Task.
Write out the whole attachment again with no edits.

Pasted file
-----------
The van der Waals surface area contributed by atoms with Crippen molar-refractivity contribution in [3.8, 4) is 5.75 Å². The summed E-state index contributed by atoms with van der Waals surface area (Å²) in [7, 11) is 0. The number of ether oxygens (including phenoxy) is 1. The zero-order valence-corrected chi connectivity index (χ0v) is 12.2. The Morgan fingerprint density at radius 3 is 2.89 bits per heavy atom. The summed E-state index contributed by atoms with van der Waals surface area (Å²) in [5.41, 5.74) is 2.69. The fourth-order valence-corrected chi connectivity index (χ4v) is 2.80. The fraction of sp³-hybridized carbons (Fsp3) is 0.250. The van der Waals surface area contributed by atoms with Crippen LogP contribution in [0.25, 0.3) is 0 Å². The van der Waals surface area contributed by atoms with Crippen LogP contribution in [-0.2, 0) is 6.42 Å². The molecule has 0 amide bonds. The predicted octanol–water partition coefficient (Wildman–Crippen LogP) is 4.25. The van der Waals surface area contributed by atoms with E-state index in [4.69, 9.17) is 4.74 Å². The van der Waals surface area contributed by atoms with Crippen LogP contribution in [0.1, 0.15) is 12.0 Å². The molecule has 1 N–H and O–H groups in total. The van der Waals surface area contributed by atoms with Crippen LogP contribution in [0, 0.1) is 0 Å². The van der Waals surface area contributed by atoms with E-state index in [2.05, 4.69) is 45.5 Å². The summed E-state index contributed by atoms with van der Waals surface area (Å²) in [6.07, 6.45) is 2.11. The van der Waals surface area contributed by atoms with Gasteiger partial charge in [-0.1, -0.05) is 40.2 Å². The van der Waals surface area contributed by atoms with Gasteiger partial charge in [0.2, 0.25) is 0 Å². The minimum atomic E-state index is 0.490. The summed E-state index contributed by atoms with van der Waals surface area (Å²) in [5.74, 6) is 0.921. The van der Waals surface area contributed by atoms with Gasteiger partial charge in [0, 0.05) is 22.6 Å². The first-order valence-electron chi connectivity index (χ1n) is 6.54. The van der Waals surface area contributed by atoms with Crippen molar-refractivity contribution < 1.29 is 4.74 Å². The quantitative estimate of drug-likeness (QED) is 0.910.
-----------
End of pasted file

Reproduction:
The van der Waals surface area contributed by atoms with Crippen molar-refractivity contribution in [3.8, 4) is 5.75 Å². The summed E-state index contributed by atoms with van der Waals surface area (Å²) in [7, 11) is 0. The number of ether oxygens (including phenoxy) is 1. The zero-order valence-corrected chi connectivity index (χ0v) is 12.2. The Morgan fingerprint density at radius 3 is 2.89 bits per heavy atom. The summed E-state index contributed by atoms with van der Waals surface area (Å²) in [5.41, 5.74) is 2.69. The fourth-order valence-corrected chi connectivity index (χ4v) is 2.80. The fraction of sp³-hybridized carbons (Fsp3) is 0.250. The van der Waals surface area contributed by atoms with Crippen LogP contribution in [0.25, 0.3) is 0 Å². The van der Waals surface area contributed by atoms with Crippen LogP contribution in [-0.2, 0) is 6.42 Å². The molecule has 0 amide bonds. The predicted octanol–water partition coefficient (Wildman–Crippen LogP) is 4.25. The van der Waals surface area contributed by atoms with E-state index in [4.69, 9.17) is 4.74 Å². The van der Waals surface area contributed by atoms with Crippen LogP contribution in [0.1, 0.15) is 12.0 Å². The molecule has 1 N–H and O–H groups in total. The van der Waals surface area contributed by atoms with Crippen LogP contribution in [0, 0.1) is 0 Å². The van der Waals surface area contributed by atoms with E-state index in [2.05, 4.69) is 45.5 Å². The summed E-state index contributed by atoms with van der Waals surface area (Å²) in [6.07, 6.45) is 2.11. The van der Waals surface area contributed by atoms with Gasteiger partial charge in [-0.1, -0.05) is 40.2 Å². The van der Waals surface area contributed by atoms with Gasteiger partial charge in [0.2, 0.25) is 0 Å². The minimum atomic E-state index is 0.490. The summed E-state index contributed by atoms with van der Waals surface area (Å²) in [5.74, 6) is 0.921. The van der Waals surface area contributed by atoms with Gasteiger partial charge in [0, 0.05) is 22.6 Å². The first-order valence-electron chi connectivity index (χ1n) is 6.54. The van der Waals surface area contributed by atoms with Crippen molar-refractivity contribution < 1.29 is 4.74 Å². The quantitative estimate of drug-likeness (QED) is 0.910.